Washington, D.C.’s, Department of Insurance, Securities and Banking announced in January it would participate in the NMLS and convert to the online automated processing of license applications by September.

The Tennessee Department of Financial Institutions went live on the NMLS by Feb. 1, 2009, a press release last month said. The system is expected to enhance the state’s supervision of the mortgage industry by linking with other states.

“In fact, the department implemented fingerprint-based background checks on Jan. 1, 2009, for all new applicants for a mortgage loan originator registration certificate as well as for the managing principals of the companies for which the originator works,” the department’s Commissioner Greg Gonzales said in the statement. “This is the first time the department has been authorized by law to conduct such background checks. Thousands of originators will be fingerprinted over the coming months and reviewed by the department.”

Over in Massachusetts, Thomas V. Brennan Jr. became the chief director of mortgage licensing for the state Division of Banks, the Worcester Telegram reported. Brennan was required to close Brennan & Associates — a local mortgage company he owned and operated for 18 years.

As states enact laws to comply with provisions of the S.A.F.E. Act, they can rely on model legislation drafted by The Conference of State Bank Supervisors and approved by the U.S. Department of Housing and Urban Development, or HUD, an announcement form Lenders Compliance Group Inc. said. HUD reviewed the model bill and found that it meets the minimum requirements of the S.A.F.E. Act.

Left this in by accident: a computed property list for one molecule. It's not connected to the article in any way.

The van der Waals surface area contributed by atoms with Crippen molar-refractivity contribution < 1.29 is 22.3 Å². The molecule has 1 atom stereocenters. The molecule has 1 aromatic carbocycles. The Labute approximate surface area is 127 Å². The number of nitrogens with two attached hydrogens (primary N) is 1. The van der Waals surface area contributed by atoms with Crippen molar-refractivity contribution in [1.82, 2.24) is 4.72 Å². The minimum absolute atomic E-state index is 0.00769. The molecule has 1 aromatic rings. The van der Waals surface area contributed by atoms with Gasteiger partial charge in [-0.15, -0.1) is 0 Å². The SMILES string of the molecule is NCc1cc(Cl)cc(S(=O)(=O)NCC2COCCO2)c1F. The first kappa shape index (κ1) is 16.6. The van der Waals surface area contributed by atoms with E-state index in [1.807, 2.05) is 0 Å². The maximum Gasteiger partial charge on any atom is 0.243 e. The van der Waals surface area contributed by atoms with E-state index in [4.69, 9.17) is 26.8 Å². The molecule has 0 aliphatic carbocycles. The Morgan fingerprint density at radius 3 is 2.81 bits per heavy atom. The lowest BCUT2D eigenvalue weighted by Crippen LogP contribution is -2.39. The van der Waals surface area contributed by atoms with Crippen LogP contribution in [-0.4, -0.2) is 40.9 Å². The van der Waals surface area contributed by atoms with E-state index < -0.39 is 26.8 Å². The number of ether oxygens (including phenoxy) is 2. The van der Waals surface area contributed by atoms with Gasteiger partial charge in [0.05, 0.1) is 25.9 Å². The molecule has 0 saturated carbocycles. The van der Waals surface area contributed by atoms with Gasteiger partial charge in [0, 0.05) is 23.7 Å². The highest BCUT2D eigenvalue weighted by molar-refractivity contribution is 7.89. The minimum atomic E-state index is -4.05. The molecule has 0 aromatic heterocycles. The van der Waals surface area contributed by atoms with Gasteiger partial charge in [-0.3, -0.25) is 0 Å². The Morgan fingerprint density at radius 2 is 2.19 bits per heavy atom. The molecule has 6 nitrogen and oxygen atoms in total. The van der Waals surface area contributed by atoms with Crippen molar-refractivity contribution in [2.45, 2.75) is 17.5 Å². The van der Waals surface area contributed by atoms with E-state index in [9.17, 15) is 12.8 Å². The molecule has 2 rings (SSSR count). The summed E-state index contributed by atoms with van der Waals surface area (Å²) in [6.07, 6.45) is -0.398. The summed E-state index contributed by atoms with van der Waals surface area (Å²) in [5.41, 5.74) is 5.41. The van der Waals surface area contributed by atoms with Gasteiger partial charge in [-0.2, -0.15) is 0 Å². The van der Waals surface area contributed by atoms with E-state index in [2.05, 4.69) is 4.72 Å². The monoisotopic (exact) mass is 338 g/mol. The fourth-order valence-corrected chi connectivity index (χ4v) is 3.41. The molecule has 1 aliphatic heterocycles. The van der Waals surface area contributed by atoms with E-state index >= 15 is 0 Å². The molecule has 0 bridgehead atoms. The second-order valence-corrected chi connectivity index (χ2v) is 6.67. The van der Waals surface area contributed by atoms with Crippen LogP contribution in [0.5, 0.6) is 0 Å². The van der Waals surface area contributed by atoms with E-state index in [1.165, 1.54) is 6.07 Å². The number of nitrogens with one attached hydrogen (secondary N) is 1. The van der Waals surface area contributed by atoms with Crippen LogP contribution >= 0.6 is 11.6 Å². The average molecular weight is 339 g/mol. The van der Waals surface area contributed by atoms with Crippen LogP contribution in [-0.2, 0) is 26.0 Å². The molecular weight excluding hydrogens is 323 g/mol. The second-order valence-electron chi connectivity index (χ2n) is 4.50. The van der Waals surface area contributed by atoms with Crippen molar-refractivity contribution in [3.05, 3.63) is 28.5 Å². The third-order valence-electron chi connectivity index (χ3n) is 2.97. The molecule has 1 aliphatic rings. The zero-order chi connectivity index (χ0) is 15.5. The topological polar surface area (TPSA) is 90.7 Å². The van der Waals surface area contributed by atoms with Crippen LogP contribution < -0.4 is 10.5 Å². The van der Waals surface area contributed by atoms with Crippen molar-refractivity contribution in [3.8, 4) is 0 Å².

But as states comply with the S.A.F.E. Act, the Mortgage Bankers Association is asking federal regulators for indulgence.

In a Feb. 23 letter to Treasury Secretary Timothy Geithner and HUD Secretary Shaun Donovan the MBA, pointed out that the S.A.F.E. Act was not designed or intended to cover mortgage servicers. But states are moving in that direction.

MBA said HUD should clarify the role the servicers under the law to avoid confusion and delays as borrowers seek to modify loans.

“A new patchwork of state laws governing servicing may be enacted relatively quickly,” MBA wrote.

In addition, MBA was among seven trade groups to issue a joint letter to both Geithner and HUD Secretary Shaun Donovan also asking that mortgage servicers be exempt from the S.A.F.E. requirements. The letter noted that the groups “do not believe the S.A.F.E. licensing and registry system is the appropriate vehicle to address any servicer-related concerns.”

Fannie Mae and Freddie Mac will be required to identify loan-level data for loan originators, their employers and real estate appraisers on loans they purchase or guarantee, according to an announcement from the Federal Housing Finance Agency — which regulates the two secondary lenders as well as the Federal Home Loan Banks.

“This represents a major industry change,” FHFA Director James B. Lockhart said in the statement. “If originators or appraisers have contributed to the incidences of mortgage fraud, these identifiers allow the enterprises to get to the root of the problem and address the issues.”

AllRegs, an online training company and advertiser, announced its Essentials of Mortgage Lending course meets loan originator continuing education requirements in Illinois and Oklahoma.

The self-study online course “reviews the basics of the mortgage loan cycle, including essential mortgage milestone and processes fro the lender and borrower perspectives,” the company said in its statement.


Patrick Crowley is a feature journalist for He is also a reporter, blogger and columnist for The Cincinnati Enquirer.
e-mail Patrick at: